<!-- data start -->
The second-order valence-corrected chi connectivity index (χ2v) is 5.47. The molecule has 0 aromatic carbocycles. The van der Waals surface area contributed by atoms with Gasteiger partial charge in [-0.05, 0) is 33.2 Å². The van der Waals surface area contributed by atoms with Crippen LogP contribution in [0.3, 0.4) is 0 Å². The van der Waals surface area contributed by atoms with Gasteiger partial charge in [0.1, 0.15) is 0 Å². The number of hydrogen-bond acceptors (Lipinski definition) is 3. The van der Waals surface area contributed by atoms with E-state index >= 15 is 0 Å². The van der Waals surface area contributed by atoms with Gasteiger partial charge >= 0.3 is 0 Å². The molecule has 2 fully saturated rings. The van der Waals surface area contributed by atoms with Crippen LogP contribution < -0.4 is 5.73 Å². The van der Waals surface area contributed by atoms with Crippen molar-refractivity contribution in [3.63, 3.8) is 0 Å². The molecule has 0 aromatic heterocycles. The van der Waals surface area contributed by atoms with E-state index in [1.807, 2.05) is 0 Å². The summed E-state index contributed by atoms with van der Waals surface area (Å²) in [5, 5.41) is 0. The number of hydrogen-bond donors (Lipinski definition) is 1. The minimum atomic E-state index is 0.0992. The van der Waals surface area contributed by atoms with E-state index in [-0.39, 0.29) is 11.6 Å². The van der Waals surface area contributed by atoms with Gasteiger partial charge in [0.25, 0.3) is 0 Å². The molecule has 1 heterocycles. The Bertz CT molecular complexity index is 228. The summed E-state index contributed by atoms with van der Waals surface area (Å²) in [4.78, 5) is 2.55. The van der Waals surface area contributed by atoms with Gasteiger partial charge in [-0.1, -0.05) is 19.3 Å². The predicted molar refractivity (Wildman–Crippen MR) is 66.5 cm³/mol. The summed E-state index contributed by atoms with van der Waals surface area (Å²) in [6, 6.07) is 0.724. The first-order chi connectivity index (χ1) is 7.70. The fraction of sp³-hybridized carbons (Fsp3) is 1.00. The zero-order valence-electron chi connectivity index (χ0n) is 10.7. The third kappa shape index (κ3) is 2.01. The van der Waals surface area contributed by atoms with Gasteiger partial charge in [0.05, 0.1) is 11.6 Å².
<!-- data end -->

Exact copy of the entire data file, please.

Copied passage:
The second-order valence-corrected chi connectivity index (χ2v) is 5.47. The molecule has 0 aromatic carbocycles. The van der Waals surface area contributed by atoms with Gasteiger partial charge in [-0.05, 0) is 33.2 Å². The van der Waals surface area contributed by atoms with Crippen LogP contribution in [0.3, 0.4) is 0 Å². The van der Waals surface area contributed by atoms with Gasteiger partial charge in [0.1, 0.15) is 0 Å². The number of hydrogen-bond acceptors (Lipinski definition) is 3. The van der Waals surface area contributed by atoms with E-state index >= 15 is 0 Å². The van der Waals surface area contributed by atoms with Gasteiger partial charge >= 0.3 is 0 Å². The molecule has 2 fully saturated rings. The van der Waals surface area contributed by atoms with Crippen LogP contribution < -0.4 is 5.73 Å². The van der Waals surface area contributed by atoms with Crippen molar-refractivity contribution in [3.63, 3.8) is 0 Å². The molecule has 0 aromatic heterocycles. The van der Waals surface area contributed by atoms with E-state index in [1.807, 2.05) is 0 Å². The summed E-state index contributed by atoms with van der Waals surface area (Å²) in [5, 5.41) is 0. The number of hydrogen-bond donors (Lipinski definition) is 1. The minimum atomic E-state index is 0.0992. The van der Waals surface area contributed by atoms with E-state index in [-0.39, 0.29) is 11.6 Å². The van der Waals surface area contributed by atoms with Gasteiger partial charge in [0.25, 0.3) is 0 Å². The molecule has 1 heterocycles. The Bertz CT molecular complexity index is 228. The summed E-state index contributed by atoms with van der Waals surface area (Å²) in [4.78, 5) is 2.55. The van der Waals surface area contributed by atoms with Gasteiger partial charge in [-0.1, -0.05) is 19.3 Å². The predicted molar refractivity (Wildman–Crippen MR) is 66.5 cm³/mol. The summed E-state index contributed by atoms with van der Waals surface area (Å²) in [6, 6.07) is 0.724. The first-order chi connectivity index (χ1) is 7.70. The fraction of sp³-hybridized carbons (Fsp3) is 1.00. The zero-order valence-electron chi connectivity index (χ0n) is 10.7. The third kappa shape index (κ3) is 2.01. The van der Waals surface area contributed by atoms with Gasteiger partial charge in [0.05, 0.1) is 11.6 Å².